Testing Strategy

This test provides full coverage of all coding exons of the CHRNB1 gene plus 10 bases of flanking noncoding DNA in all available transcripts along with other non-coding regions in which pathogenic variants have been identified at PreventionGenetics or reported elsewhere. We define full coverage as >20X NGS reads or Sanger sequencing. PGnome panels typically provide slightly increased coverage over the PGxome equivalent. PGnome sequencing panels have the added benefit of additional analysis and reporting of deep intronic regions (where applicable).

Dependent on the sequencing backbone selected for this testing, discounted reflex testing to any other similar backbone-based test is available (i.e., PGxome panel to whole PGxome; PGnome panel to whole PGnome).

Indications for Test

A comprehensive diagnostic algorithm can be found in (GeneReviews, Abicht and Lochmüller, 2006). This test may also be considered for the reproductive partners of individuals who carry pathogenic variants in CHRNB1.

Gene

Official Gene Symbol OMIM ID
CHRNB1 100710
Inheritance Abbreviation
Autosomal Dominant AD
Autosomal Recessive AR
X-Linked XL
Mitochondrial MT

Citations

  • Angela Abicht, Hanns Lochmuller (2006). "Congenital Myasthenic Syndromes."
  • Byring RF, Pihko H, Tsujino A, Shen XM, Gustafsson B, Hackman P, Ohno K, Engel AG, Udd B. 2002. Congenital myasthenic syndrome associated with episodic apnea and sudden infant death. Neuromuscul Disord 12: 548-553. PubMed ID: 12117478
  • Croxen R, Hatton C, Shelley C, Brydson M, Chauplannaz G, Oosterhuis H, Vincent A, Newsom-Davis J, Colquhoun D, Beeson D. 2002. Recessive inheritance and variable penetrance of slow-channel congenital myasthenic syndromes. Neurology 59: 162-168. PubMed ID: 12141316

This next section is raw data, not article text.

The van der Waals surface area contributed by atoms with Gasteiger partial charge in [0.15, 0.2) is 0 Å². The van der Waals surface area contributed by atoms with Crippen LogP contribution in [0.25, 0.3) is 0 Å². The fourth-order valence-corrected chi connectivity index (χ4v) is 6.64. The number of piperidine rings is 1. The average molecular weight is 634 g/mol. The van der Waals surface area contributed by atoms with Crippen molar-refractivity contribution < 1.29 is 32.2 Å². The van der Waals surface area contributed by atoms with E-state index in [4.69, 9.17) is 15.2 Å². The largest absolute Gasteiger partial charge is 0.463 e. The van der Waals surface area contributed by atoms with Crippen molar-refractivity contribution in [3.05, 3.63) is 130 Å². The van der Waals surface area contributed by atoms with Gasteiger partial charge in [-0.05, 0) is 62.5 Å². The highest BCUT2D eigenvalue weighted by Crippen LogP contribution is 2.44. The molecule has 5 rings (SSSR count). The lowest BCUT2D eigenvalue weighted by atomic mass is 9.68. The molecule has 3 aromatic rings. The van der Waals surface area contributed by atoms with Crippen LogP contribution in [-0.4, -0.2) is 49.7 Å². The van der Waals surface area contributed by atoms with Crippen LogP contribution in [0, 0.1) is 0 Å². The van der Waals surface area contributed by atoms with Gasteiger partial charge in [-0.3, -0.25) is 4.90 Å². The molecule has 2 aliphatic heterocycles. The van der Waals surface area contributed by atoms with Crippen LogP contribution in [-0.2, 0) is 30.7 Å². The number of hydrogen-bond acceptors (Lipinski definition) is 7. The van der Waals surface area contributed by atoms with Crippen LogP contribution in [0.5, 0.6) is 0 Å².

• Engel, A. G., et.al. (1996). "New mutations in acetylcholine receptor subunit genes reveal heterogeneity in the slow-channel congenital myasthenic syndrome." Hum Mol Genet 5(9): 1217-27. PubMed ID: 8872460
  • Engel, A. G., Sine, S. M. (2005). "Current understanding of congenital myasthenic syndromes." Curr Opin Pharmacol 5(3): 308-21. PubMed ID: 15907919
  • Gomez-Abad C, Gomez-Garre P, Gutierrez-Delicado E, Saygi S, Michelucci R, Tassinari CA, Rodriguez de Cordoba S, Serratosa JM. 2005. Lafora disease due to EPM2B mutations: A clinical and genetic study. Neurology 64: 982986. PubMed ID: 8651643
  • Quiram, P. A., et.al. (1999). "Mutation causing congenital myasthenia reveals acetylcholine receptor beta/delta subunit interaction essential for assembly." J Clin Invest 104(10): 1403-10. PubMed ID: 10562302

Ordering/Specimens

Ordering Options

We offer several options when ordering sequencing tests. For more information on these options, see our Ordering Instructions page. To view available options, click on the Order Options button within the test description.

myPrevent - Online Ordering

  • The test can be added to your online orders in the Summary and Pricing section.
  • Once the test has been added log in to myPrevent to fill out an online requisition form.
  • PGnome sequencing panels can be ordered via the myPrevent portal only at this time.

Requisition Form

  • A completed requisition form must accompany all specimens.
  • Billing information along with specimen and shipping instructions are within the requisition form.
  • All testing must be ordered by a qualified healthcare provider.

For Requisition Forms, visit our Forms page

If ordering a Duo or Trio test, the proband and all comparator samples are required to initiate testing. If we do not receive all required samples for the test ordered within 21 days, we will convert the order to the most effective testing strategy with the samples available. Prior authorization and/or billing in place may be impacted by a change in test code.


Specimen Types

Specimen Requirements and Shipping Details

PGxome (Exome) Sequencing Panel

PGnome (Genome) Sequencing Panel

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ORDER OPTIONS

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2) Select Additional Test Options

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Note: acceptable specimen types are whole blood and DNA from whole blood only.